When Eric’s parents were visiting Oregon this summer, we took a camping trip at Milo McIver State Park. It was the girls’ first camping trip of the year, and I wanted to help make it special. (Yes, I know the very fact of spending all day outside and roasting marshmallows make camping special without any extras. But still.) I pulled inspiration from one of our favorite books, Lulu & Pip, and made camping dolls for the girls.
The camping dolls were an instant hit. The dolls went with us everywhere, from a hike to the camp chairs beside the fire. They got dirty. They got chewed on. They earned their title of camping dolls.
And my hope was realized: The camping dolls helped make our camping trip unforgettable.
There has never been a more important time to raise a conservationist. Every day headlines bring more bad news about droughts, climate change, melting polar ice, threatened species and deforestation. I couldn’t blame you for being depressed.
Yet there is room for hope, and perhaps the best way to ensure a better world for our children is to raise a conservationist right in your own home.
After all, kids are more likely to teach each other lessons that will stick. (Have you ever heard a kid tell a peer to recycle something or turn out the lights? They’re way more likely to listen than to another parent’s lecture!)
Kids also encourage their families to make positive changes for the environment. I remember becoming a vegetarian in high school, largely because of environmental reasons, and sharing what I learned with my parents. I definitely didn’t convert anyone (nor was I trying to), but my parents started to serve more plant-based foods that had a smaller environmental impact.
Perhaps the most impactful (and easiest) way to raise a conservationist is to simply get outside: A study from Cornell University found that the more time a child under the age of 11 spent outdoors, the more likely he or she was to care about the environment as an adult. The impacts of Vitamin N, as outdoor time is sometimes called, translate into action, too: Adults who spent time outside when they were growing up were more likely to take action to protect the environment.
You don’t have to stop there, though. These 7 ways to raise a conservationist won’t take a ton of effort but can mean a world of difference for the planet.
Having a bunch of blogger friends is the best. They’re like a combination of the hive mind, Yelp, google and a travel agent, except with really awesome photo skills. When I need recommendations on where to eat or what to do in Portland, Oregon, I ask my Portland bloggers buds first; ditto where to stay at the coast, or what to cook for an upcoming BBQ. So when I wanted to collect a bunch of must-do family and kids activities in Portland, I knew who to ask.
I posed this question in a handful of Portland bloggers groups I belong to:
When friends and their family visit Portland from out of town, where do you send them?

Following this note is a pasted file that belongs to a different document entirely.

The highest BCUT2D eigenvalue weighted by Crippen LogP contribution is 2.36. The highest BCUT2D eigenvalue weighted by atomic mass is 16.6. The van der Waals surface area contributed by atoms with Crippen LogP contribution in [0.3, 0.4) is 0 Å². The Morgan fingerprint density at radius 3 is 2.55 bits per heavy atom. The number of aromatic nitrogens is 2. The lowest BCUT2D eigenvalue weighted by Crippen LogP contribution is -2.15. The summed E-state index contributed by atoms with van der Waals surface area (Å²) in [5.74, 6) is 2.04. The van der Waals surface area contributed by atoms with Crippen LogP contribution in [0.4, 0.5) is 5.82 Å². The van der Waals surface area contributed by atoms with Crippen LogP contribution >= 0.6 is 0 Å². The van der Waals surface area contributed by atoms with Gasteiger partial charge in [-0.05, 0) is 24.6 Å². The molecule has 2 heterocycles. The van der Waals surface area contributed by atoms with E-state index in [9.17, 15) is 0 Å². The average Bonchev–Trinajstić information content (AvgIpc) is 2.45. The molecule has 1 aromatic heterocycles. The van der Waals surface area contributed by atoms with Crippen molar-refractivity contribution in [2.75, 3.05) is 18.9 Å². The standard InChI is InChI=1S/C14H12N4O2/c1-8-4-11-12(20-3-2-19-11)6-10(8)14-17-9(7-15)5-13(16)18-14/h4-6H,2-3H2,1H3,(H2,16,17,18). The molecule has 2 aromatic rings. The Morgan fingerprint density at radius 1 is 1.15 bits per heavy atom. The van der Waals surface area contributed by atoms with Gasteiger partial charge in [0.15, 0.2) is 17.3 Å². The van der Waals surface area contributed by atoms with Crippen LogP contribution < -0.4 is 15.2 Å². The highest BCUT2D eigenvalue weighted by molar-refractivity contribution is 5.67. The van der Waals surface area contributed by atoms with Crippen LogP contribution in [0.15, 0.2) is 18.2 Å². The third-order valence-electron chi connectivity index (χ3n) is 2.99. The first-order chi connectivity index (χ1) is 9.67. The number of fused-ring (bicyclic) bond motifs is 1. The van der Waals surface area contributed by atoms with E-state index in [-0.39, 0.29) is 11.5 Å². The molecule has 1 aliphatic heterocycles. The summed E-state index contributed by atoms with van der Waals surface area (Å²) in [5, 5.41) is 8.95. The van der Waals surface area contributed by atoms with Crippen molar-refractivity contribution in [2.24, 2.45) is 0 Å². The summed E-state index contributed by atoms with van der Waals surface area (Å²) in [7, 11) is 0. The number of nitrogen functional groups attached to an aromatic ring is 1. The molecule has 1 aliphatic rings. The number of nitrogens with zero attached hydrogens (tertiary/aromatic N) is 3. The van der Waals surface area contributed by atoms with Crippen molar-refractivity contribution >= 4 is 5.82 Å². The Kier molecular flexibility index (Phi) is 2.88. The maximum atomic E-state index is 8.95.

Lucky for me (and you!) they sent a bunch of responses. Read on for insider tips, recommendations and curated travel plans for the best Portland family-friendly spots and kids activities!
Truth be told, we aren’t huge on holidays or anniversaries around here (with the exception of Christmas—which we call XMAS XMAS!!!). But Father’s Day is this weekend, and I wanted to involve my kids in doing something special for Eric, who is truly a phenomenal dad. The trick: Their attention spans are short. Kiwi is a disaster with paint, which rules out most Father’s Day crafts. And they’re much more interested in doing stuff with their dad than spending an afternoon making him a photo frame out of popsicle sticks. So this year, we devised a Father’s Day scavenger hunt.
One reason I’m excited about a Father’s Day scavenger hunt is that it doesn’t take a ton of commitment or prepping. All I needed to do was take a few photos of the kids (which in itself is no small feat, considering their semi-disastrous history with photo shoots). The girls didn’t have to do a ton. They can save their Father’s Day enthusiasm for the day-of, when they’ll get to “help” their dad find his prize!
So if you’re looking for a last-minute Father’s Day gift, this scavenger hunt—made with just a few photos, lots of chalk and a little imagination—is the perfect way to tell dad “I love you!”
A little while back, I took up PDX Parent‘s #GetOutside Challenge: to spend at least an hour outdoors with the kids, rain or shine. I wrote about the seven days of puddle-stomping, worm-examining, trampoline-jumping here.
We’ve had a beautiful, warm, sunny week, but today the weather is back to Oregon’s usual rainy self. I learned on the #GetOutside Challenge that a little rain is no reason to stay indoors.
In fact, there are benefits to heading outside on a rainy day:
There’s no one else at the playground/park/hiking trail!
Kids love rain gear. Peeper gets so excited to wear her firefighter rain jacket!
It shows kids the importance of being active, even if it’s crummy outside.
It gets stir-crazy kids out of the house.
It gets stir-crazy parents out of the house.
So while I am missing the sun today, the rainy forecast won’t keep me from getting outside with the kids this weekend. We’ll just pack a dry set of clothes, pull on our boots and stomp every darn puddle we can!
Lately, Peeper is fascinated by combining complementary things. “Together!” she cries, popping a bite of cheese and hot dog into her mouth, or “Pomegranate on top!” while balancing a seed on a forkful of peas and tofu.
Her enthusiasm makes me think of the scene in Ratatouille when Remy discovers how two tastes together can pop like fireworks or melt together for a transcendent out-of-body experience.
The other day, I followed her lead. Peeper loves art, and she loves the outdoors. So voila: nature painting!